As with so many other things, the great turning point in this process was the Second Vatican Council. The Decree on the Media of Social Communication, Inter Mirifica, is commonly dismissed as the weakest of its sixteen documents, but even so, in a passage addressed to civil authorities, it declares that “the progress of modern society” requires “a true and just freedom of information” (12).

The decree also directed that after the council a pastoral instruction on the means of social communication be prepared. This turned out to be Communio et Progressio, written by a team of communication specialists working in the service of the Church under the supervision of the Pontifical Commission (now, Council) for Social Communications and published in 1971. Its line on news media comes down to this: “Modern man cannot do without information that is full, consistent, accurate and true. Without it, he cannot understand the perpetually changing world in which he lives . . . Those whose job it is to give the news have a most difficult and responsible role to play” (Communio 34, 36).

Indifference is Not an Option

Despite many flaws, American news media serve the common good. The central element of this service consists in telling people what they need to know in order to be responsible members of their various communities: civic, religious, cultural, and so on. Related to this function is the role of the press as an instrument of oversight—”creating accountability and deterring wrongdoing,” as Posner puts it.

Yet widespread ambivalence about the news business is found in many places, most certainly including upper levels of the institutional Church. Complaints about the media, common for years, may even have increased there (at least in private) as part of the fallout from the clergy sex-abuse scandal. As Peter Steinfels and others point out, along with uncovering painful truths that needed airing, not a few journalists also were guilty of sensationalism, exaggeration, and sloppy reporting in their handling of this story. Viewing the crisis of the news media, some churchmen no doubt say, “Let them stew in their own juice.”

That is not a helpful response. A series of documents published since 1989 by the Vatican’s Council for Social Communications suggests a more useful approach—in particular, a greatly stepped-up effort by the Church to educate and form an audience for excellence in the reporting and interpretation of news.

Many Church documents commend the idea. Ethics in Communications, published in 2000 by the Council for Social Communications, remarks: “Professional communicators are not the only ones with ethical duties. Audiences—recipients—have obligations, too. Communicators attempting to meet their responsibilities deserve audiences conscientious about theirs” (25). The document goes on to insist that “today everybody needs . . . continuing media education” which, “more than just teaching about techniques . . . helps people form standards of good taste and truthful moral judgment, an.aspect of conscience formation” (25). Elsewhere in this and other Church documents there are statements about the need for media education in seminaries, in the continuing education of priests, and even in on-the-job training for bishops.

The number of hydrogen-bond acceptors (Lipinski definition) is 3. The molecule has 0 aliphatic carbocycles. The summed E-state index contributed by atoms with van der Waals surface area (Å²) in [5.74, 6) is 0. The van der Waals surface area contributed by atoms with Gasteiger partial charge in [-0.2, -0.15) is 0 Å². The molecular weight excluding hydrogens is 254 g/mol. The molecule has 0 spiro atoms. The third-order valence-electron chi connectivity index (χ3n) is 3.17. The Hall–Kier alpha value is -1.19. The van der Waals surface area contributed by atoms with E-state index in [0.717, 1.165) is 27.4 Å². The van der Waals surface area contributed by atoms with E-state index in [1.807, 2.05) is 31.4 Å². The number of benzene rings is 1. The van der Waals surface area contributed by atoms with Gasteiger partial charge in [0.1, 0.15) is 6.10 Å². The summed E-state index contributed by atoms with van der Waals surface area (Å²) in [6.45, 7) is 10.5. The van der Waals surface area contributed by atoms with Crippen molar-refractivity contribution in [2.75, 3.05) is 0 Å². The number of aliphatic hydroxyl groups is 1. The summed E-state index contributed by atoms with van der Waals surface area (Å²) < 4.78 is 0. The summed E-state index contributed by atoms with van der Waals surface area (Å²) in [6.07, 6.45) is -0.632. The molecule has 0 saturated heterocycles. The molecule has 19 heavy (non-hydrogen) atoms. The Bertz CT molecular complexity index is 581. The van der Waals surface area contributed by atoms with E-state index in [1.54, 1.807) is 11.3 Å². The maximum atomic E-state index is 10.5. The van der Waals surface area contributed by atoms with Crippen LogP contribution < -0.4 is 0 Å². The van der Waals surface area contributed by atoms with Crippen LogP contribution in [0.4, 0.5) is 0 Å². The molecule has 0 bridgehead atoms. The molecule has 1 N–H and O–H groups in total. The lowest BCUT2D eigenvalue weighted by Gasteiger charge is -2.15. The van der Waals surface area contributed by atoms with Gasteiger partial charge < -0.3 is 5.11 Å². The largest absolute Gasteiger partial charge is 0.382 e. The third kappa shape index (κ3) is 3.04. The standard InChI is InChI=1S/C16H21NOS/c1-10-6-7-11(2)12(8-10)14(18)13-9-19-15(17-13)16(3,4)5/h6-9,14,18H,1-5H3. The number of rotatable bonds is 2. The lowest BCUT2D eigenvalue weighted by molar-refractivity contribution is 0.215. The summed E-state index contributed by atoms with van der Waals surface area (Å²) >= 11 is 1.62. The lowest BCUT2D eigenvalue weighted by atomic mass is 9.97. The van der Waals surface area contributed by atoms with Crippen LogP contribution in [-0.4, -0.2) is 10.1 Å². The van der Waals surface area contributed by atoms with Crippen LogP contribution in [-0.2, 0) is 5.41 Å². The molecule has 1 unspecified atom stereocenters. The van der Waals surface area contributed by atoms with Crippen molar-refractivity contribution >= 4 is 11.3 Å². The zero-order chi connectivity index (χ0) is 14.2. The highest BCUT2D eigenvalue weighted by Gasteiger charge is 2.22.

Up to now, however, much more has been said than done in the Church about media education. Generally speaking, the subject is treated as fluff or ignored entirely in Catholic schools and parishes. That is roughly equivalent to ignoring printed books a century after the invention of printing.

Usually, too, when people do speak about media education, they mean education in how to watch movies and television. Many diocesan newspapers and other Catholic periodicals meet this particular need—up to a point—by carrying film and TV reviews. But getting serious about media education requires a great deal more. It involves forming audiences as informed consumers of news. What do Catholics know about the history of the American news media? What do we know about how news is gathered, processed, and disseminated, and who the people are who do this work? Precious little, one suspects.

Partners in the Human Race